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Three Social Justice Movements to Watch Now

Social justice activists around the world are creating change, but they don’t always make headlines. Check out three powerful activist movements you should know right now.

Activists and community members from Malindi, Kenya, pictured in 2019.

Keeping Activism Alive in Kenya

In Kenya, activists have a rich history of promoting progressive social change. However, as activists have become stronger and more successful, they face increased government and corporate attempts to curtail their efforts. So, they’ve joined forces to tackle tactics—ranging from toxic misinformation campaigns to restrictions on gatherings and unjust arrest —that also endanger their communities’ freedoms.

This growing movement is made up of local organizations from across Kenya who may work on different issues, but who now come together to collectively protect civic space and freedom of assembly. This includes forming trailblazing protective networks that offer strength in numbers when activists are harassed, threatened, or arrested.

Youth protestors in Bangkok, Thailand, October 2020. Credit: Wikimedia/Ḥi Na Cang

Demanding a Better Pandemic Response in Thailand

In 2020, the streets of Thailand came alive with historic pro-democracy protests that highlighted the needs of marginalized communities. This summer, demonstrations took a different tact: anger and frustration with COVID-19 responses on the part of protesters, met with violence by police.

The current movement’s focus has shifted, as more youth from across the country join the human rights activists and everyday people taking to the streets. They are frustrated with the slow vaccination rate, which hovers just under 10 percent, and vaccine options seen as ineffective and influenced by corrupt decision makers. Activists are using innovative tactics, such as “car mobs” that bring together hundreds on motorbikes or cars in flash mob style to call for accountability for corruption, increased vaccines, more vaccine options, and protection of frontline health workers.  Watch a video of a September 2021 protest in Thailand.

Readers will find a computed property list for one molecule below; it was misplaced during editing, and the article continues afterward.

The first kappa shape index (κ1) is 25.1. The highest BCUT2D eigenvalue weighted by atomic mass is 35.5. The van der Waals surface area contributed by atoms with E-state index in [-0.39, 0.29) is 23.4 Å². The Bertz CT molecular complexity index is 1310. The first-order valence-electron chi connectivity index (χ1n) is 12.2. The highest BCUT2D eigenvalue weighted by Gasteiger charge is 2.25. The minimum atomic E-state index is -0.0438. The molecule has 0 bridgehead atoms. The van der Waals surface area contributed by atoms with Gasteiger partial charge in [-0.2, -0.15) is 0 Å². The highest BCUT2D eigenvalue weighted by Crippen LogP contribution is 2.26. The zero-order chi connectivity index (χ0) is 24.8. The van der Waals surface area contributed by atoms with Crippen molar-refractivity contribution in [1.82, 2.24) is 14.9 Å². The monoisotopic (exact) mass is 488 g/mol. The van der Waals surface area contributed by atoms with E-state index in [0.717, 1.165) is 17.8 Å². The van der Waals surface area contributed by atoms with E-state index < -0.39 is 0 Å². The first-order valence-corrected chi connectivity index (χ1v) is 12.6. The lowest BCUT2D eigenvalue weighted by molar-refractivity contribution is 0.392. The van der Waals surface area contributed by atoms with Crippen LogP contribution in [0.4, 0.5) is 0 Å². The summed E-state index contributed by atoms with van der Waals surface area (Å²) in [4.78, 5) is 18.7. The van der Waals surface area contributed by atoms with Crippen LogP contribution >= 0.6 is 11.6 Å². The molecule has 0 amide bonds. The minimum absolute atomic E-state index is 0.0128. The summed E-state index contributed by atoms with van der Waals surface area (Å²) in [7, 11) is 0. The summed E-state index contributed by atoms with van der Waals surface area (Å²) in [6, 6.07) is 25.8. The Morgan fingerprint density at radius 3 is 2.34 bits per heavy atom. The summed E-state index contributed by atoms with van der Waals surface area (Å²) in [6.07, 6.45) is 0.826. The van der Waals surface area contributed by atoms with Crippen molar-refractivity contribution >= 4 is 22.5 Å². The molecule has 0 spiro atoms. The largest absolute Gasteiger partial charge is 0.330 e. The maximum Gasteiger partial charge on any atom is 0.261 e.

Bertita Zúñiga is the daughter of Berta Cáceres–a Honduran activist for environmental and Indigenous peoples’ rights who was murdered in 2016.

Saving Ancestral Land, Defending the Environment in Latin America

In Latin America, rural Indigenous peoples are already experiencing the effects of climate change firsthand, along with high levels of poverty. The land they’ve lived on for generations is often claimed without their consent for large-scale projects such as hydroelectric dams or resorts. This corruption threatens both their livelihoods and the environment. As a result, Indigenous communities throughout the region are coming together and standing up to powerful authorities and corporations to protect the land they’ve lived on for generations from land grabs, deforestation, and pollution.

Yet, speaking out can come with a fatal price. A recent report revealed that that 7 of the 10 most dangerous countries for environmental activists are in Latin America. Despite the risks, this growing movement of Indigenous activists and communities are steadfast—working to protect natural resources, bring economic stability to their communities, and champion sustainable practices.

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